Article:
Jubilee Battery
Jubilee Battery
Jubilee Battery
Jubilee Battery
Jubilee Battery
Mount Davis Peak
Mount Davis Peak
Mount Davis Peak
Mount Davis Peak
Mount Davis Peak
Pinewood Battery
Pinewood Battery
Pinewood Battery
Pinewood Battery
Pinewood Battery
Pinewood Battery
Pinewood Battery
Sai Wan Battery
Sai Wan Battery
Sai Wan Battery
Sai Wan Battery
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Set high atop hills, these historical sites are surrounded by nature

Through most of the nineteenth century, the British Empire was confident in its naval strength and relied little on coastal artillery. 

But by 1930, Japan, then East Asia’s strongest power, was becoming increasingly expansionist as it sought out more territory in the region. When the treaty lapsed in 1936, Britain immediately went into action and began constructing battery sites on Hong Kong Island.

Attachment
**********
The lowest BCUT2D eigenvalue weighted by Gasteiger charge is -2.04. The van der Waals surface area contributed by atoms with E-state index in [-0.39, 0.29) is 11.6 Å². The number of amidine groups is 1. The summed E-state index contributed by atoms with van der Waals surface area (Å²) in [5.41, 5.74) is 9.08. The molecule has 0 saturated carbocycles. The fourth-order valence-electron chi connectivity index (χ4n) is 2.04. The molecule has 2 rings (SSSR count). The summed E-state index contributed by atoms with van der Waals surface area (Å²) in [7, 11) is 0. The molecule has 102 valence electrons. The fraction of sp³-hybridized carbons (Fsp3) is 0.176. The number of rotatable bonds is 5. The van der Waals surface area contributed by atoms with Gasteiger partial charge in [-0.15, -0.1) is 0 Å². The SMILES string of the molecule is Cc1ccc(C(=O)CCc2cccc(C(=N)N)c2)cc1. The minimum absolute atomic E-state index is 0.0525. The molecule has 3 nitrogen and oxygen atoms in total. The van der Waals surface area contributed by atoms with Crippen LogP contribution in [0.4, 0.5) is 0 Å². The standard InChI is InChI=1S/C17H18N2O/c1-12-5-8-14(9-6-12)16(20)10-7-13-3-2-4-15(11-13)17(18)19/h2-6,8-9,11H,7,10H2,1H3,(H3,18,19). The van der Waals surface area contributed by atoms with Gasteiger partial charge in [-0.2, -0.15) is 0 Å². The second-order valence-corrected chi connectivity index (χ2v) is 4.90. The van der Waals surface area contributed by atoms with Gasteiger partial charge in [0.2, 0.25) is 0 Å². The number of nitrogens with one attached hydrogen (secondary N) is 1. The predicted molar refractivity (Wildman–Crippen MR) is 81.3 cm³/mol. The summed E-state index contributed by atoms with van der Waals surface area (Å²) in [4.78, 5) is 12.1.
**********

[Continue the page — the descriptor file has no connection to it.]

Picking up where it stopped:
Even with these major military projects, Hong Kong, then marked by rocky and barren hills, was still vulnerable to air attacks. Though the government had led a major effort to replant the city’s empty hills, with almost 30 percent of Hong Kong Island reforested by 1930, these efforts were hurriedly spent in that tumultuous decade.

A rush of Mainland refugees and a shortage of fuel led to massive deforestation as a means of survival. By 1945, the hills were sparse and rocky. 

There was a danger of battery sites being easily located by enemy airplanes, but there was a bigger danger in not building them at all. 

Japanese takeover of the city was swift and severe. 

Text & Photos Victoria Mae Martyn